How to succeed as a top female entrepreneur
Women have brought us some of the world’s best businesses – and you don’t have to look far to find them, either. Female entrepreneurs in Australia are the driving force behind world-renowned brands.
Perkins created Canva when she was just 20 years old. Sarina Russo has opened institutes and centres around the globe, expanding from Australia to Europe and Asia. Lesley Gillespie’s Bakers Delight can be found across four countries.
Yet there’s no denying that female entrepreneurs have it tough. Perkins heard more than 100 “no”s before Canva got its first investor. The facts are simple: fewer women start new businesses while fewer venture capital firms have female partners.
Although it may be hard, the fight to create a successful business is worth it. Let’s look at some of the qualities of an entrepreneur and how you can use those to launch and grow your company.
Know who you – and your brand – are
Successful business women know who they are and what their business is. Take the time to identify your priorities, mission and definition of success. This is much more than just a branding exercise (although it will also help you with marketing). Knowing who you are and what you stand for will help you make difficult decisions, decide where to invest your time and energy, and spot new opportunities for growth.
Believe in yourself
It’s easy to find reasons why you will “fail”. But if you focus on those, you’ll give up before you’ve even started. Instead, believe in yourself and your business (or businesses!), and fight for success. Your self-assurance will attract investors and opportunities, while your strong business ideas and good decision-making will lead you to thrive.
Surround yourself with people who inspire you
No businesswoman is an island. Networking with other passionate, knowledgeable entrepreneurs will energise you, spark ideas and give you space to discuss the latest trends, technologies and tools — not to mention the valuable connections you will gain. From roundtables and formal events to chatting over coffee or cocktails, you’ll find that time with your business community is well spent.
Get comfortable saying “no”
Not every offer will be right for you. Whether it’s speaking at an event, entering into a partnership or taking on a large batch of orders, sometimes saying “yes” comes at the cost of other, more important things: your brand and mission, your availability, quality control, other orders, etc. If saying “no” makes you anxious, treat every rejection as an opportunity to practise. Eventually, you’ll be able to do it calmly and confidently.
Don’t fear mistakes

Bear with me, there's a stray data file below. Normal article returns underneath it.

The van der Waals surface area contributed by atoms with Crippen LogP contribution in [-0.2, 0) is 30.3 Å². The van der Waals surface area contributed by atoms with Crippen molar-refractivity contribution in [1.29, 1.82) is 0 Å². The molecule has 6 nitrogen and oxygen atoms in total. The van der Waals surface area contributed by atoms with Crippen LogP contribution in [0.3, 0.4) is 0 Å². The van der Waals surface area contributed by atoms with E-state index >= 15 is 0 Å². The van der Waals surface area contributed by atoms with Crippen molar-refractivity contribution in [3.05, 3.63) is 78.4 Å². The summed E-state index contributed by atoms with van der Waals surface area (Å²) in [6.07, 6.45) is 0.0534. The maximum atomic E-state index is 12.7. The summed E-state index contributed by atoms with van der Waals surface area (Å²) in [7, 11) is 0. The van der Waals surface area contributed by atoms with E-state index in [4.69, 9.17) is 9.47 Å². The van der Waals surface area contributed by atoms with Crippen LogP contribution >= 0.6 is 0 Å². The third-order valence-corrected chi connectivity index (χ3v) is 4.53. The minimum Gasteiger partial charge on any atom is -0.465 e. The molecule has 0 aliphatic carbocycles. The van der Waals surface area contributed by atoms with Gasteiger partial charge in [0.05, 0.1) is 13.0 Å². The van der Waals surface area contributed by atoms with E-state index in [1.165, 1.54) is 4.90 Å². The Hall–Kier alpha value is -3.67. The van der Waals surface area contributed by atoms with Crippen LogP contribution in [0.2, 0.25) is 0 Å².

Mistakes are inevitable. But no matter if you lose a client, make a poor marketing decision or overlook an issue with your core product or service, you’ll find a way to adapt and succeed. A mistake does not mean you’ve failed; it just means that you have gained valuable insights into your target audience or industry.
Step out of your comfort zone
Doing things that make you uncomfortable is one of the key characteristics of an entrepreneur. Whether it’s charging what your services are worth or spending time with different groups of people, these activities might seem intimidating at first. Yet they will allow you to push through your current limitations and gain new and valuable perspectives.
Know when criticism is (and isn’t) valuable
Criticism can be helpful, but it can also be irrelevant. You cannot create a product or service that appeals to everybody, and trying to do so may dilute your core offering. So when you receive critiques, evaluate them. Is this person your intended market? Do their comments align with your mission? Are they making an informed and important point? If you answer “yes” to some of these questions, then use that criticism as a tool to improve. If not, however, thank them and then disregard the advice.
Aim to be valuable, not perfect
Creating value will launch your company around the world. Trying to be perfect, however, will block it from ever getting started. Australian women are more likely to be perfectionists than men. Yet giving in to this perfectionism will slow your business down, prevent you from releasing great products or delegating, and cause you undue stress. Instead, use your desire for excellence as a tool by setting realistic goals and focusing on the outcomes.
There are many paths to a successful business, but one thing’s for sure: running your own company can be highly rewarding. It allows you to build not just the business but the world you want. So believe in yourself, know what you stand for and refuse to let fear of failure or criticism hold you back.